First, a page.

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CONSUMER ELECTRONICS

2020, a gloomy year with slim prospects of cheer ahead

The interplay between global supply and demand will result in a double-digit glut ratio of TV panel shipment versus TV set sell-in in 2021 compared to 2020, indicating the market’s shortage situation is expected to persist.

While COVID-19 has almost killed several industries, some have experienced a boost because of the pandemic. Global TV shipments, for example, reached a historical high in 3Q20, according to TrendForce. A total of 62.05 million units were shipped over the third quarter of 2020. That marks a 38.8 percent jump over the previous quarter, and a 12.9 percent increase compared to the same period a year earlier.

A number of TV shipments were delayed in 1H20 because of the pandemic, leading to an increase in shipments in 3Q20. Despite the rise, overall, yearly global television shipments will be down slightly compared to 2019 – this year’s 216.09 million units represent a decrease of 0.8 percent from last year.

Historical high for large area TFT display in 2Q20
The industry was worried about large area TFT display shipments decline in 2Q20 based on negative expectation on large area TFT display shipments because of COVID-19 pandemic. However, the result was beyond expectation.

Large area TFT display unit shipment in 2Q20 reached historical record high at 219.6 million with 26 percent QoQ and 17 percent YoY, which is 12 percent higher than previous forecast 196 million in 2Q20, according to Omdia.

Strong IT panel shipments are leading the growth; however, TV display unit shipment growth was not so positive with 1 percent QoQ, –8 percent YoY, because TV brands reduced display procurements and set productions along with each countries’ lockdown policies and big worries about the end-market demand. It brought LCD TV display price erosion in 2Q20.

TV brands and retailers worldwide are suffering from low TV set inventories toward year-end shopping season while the demand looks concrete. It caused LCD TV display price increase in 3Q20.

LCD panel prices keep rallying in September
LCD panel prices continued to move up in September, driven by a ramp-up in demand for TVs, notebooks, and PC monitors, and also by shortages of some key components.

While China-based panel makers have ramped up their capacities recently, their supplies of panels reportedly have been affected by a shortage of glass substrates. According to Sigmaintell Consulting, quotes for 32-inch TV panels went up USD 3 in September; those for 39.5- to 43-inch models edged up USD 5; 50- and 55-inch ones moved up USD 6-7; and those for 65- and 75-inch panels rose USD 5.

However, panel prices will close this year on a decline, expecting LCD panel prices to slip from the start of the holiday shopping season in November. China’s LCD industry appears to now be entering its heyday. Going forward, Chinese panel makers are likely to offer low panel prices to set makers as it is essential to establish an entry barrier as they enter the oligopoly stage. LCD panel price rise is expected to slow toward 4Q20, turning downward thereafter.

In 3Q20, LCD panel prices rose as set makers increased their panel purchases in preparation for end-year holiday shopping (Black Friday in the US, the Gwanggun Festival in China, etc). Major TV set makers’ panel purchases climbed 34 percent QoQ during the quarter, exceeding 50 million units. On an area basis, LCD demand expanded around 10 percent QoQ, exceeding supply growth of about 8 percent QoQ.

However, with low seasonality to be in play on both the supply side and the demand side, the uptrend in LCD panel prices is unlikely to sustain in 4Q20. Although it is difficult to predict the exact timing of the decline in panel prices, they are highly likely to begin falling from the start of the holiday shopping season in November. Expecting the likely 4Q20 drop in LCD demand to surpass the decrease in supply, LCD demand will fall around 5 percent QoQ, with supply growth to narrow 2 percent QoQ.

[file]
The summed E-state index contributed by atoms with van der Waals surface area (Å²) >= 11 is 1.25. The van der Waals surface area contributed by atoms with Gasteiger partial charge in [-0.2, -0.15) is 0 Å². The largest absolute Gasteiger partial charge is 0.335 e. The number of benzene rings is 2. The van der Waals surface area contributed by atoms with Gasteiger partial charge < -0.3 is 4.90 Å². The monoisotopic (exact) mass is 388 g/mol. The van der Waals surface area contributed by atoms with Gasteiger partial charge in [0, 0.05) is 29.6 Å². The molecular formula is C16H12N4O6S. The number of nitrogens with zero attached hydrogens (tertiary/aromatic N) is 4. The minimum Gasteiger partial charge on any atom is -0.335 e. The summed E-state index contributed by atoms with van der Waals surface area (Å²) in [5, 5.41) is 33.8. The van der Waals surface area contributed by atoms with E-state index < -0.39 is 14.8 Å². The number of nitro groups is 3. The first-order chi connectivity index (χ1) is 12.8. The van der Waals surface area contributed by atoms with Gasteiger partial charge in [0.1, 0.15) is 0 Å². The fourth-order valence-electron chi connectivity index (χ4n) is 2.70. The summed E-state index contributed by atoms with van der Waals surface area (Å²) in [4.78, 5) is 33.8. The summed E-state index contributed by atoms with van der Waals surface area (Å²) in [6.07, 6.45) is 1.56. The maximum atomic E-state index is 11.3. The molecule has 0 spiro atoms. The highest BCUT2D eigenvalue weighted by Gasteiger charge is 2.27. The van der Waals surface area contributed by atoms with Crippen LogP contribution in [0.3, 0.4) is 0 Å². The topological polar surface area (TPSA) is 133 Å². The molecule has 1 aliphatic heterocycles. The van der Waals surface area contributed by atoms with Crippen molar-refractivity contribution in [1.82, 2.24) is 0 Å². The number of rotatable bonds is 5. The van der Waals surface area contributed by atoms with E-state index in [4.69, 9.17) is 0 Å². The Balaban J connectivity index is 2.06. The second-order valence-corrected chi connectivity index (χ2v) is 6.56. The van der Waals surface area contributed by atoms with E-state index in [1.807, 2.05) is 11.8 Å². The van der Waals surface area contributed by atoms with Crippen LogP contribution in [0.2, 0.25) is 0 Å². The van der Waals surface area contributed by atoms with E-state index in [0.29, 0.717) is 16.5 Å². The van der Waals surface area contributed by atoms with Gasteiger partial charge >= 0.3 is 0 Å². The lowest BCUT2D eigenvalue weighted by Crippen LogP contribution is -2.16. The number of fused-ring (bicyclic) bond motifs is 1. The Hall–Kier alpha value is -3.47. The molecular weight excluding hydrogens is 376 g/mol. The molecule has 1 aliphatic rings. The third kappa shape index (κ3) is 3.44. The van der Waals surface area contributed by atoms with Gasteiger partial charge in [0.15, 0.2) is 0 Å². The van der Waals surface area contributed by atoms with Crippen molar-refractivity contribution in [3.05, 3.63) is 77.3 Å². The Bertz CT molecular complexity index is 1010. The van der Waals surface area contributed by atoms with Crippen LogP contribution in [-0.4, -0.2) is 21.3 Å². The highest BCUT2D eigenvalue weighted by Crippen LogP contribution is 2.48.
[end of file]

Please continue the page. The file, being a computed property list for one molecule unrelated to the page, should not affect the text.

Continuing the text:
The global LCD industry appears to have entered an oligopolistic phase centered upon China. This oligopoly is being accompanied by a decrease in the number of LCD makers. In fact, CSOT acquired Samsung Display’s Suzhou LCD facility in August 2020, and BOE acquired CEC Panda in September 2020. Moreover, Chinese players are known to be planning to continue expanding capacity and making new investments with the aim of increasing their M/Ss. Of particular note, the combined global market share (by production capacity) of CSOT and BOE is projected to climb from 34 percent this year to 40 percent in 2021.

In addition, Chinese makers are expected to lower their LCD panel prices, in turn leading to set makers’ appetite for Chinese-made LCDs. Such price cuts are viewed as being essential for Chinese makers if they are to build high entry barriers now that they have reached the oligopoly stage.

OLED sales to rise by 107 percent in 2H20
OLED display panels are expected to face a major bump in sales in the second half of this year. The display technology will see a rise in sales of 107 percent in the latter half. According to TheElec report, a UBI Research analysis, has revealed that the OLED panel shipments will reach 383 million units and sales worth USD 28 billion in 2H20. This marks a significant rise of 66 percent and 107 percent, respectively, when compared to 1H20. It is also indicative of the growing OLED market, which has already surpassed the LCD panels.

In 1H20, OLED shipments arrived at just 231 million units, which marked a drop of 29 percent when compared to the shipments from 2H19. The sales during this period also fell by 36 percent in comparison to 2019, with the overall sales value coming in at just USD 13.53 billion.

China’s market share of OLED panel may surpass that of South Korea in the next 5–10 years. Over the years, Korean enterprises have been developing OLED technology, which highlights a technical gap between Chinese and Korean enterprises. Hence, Korean brands have an absolute advantage in the delivery of OLED panels. At present, the production capacity of OLED panel in midstream is basically controlled by Samsung, LG, Sharp, and JDI.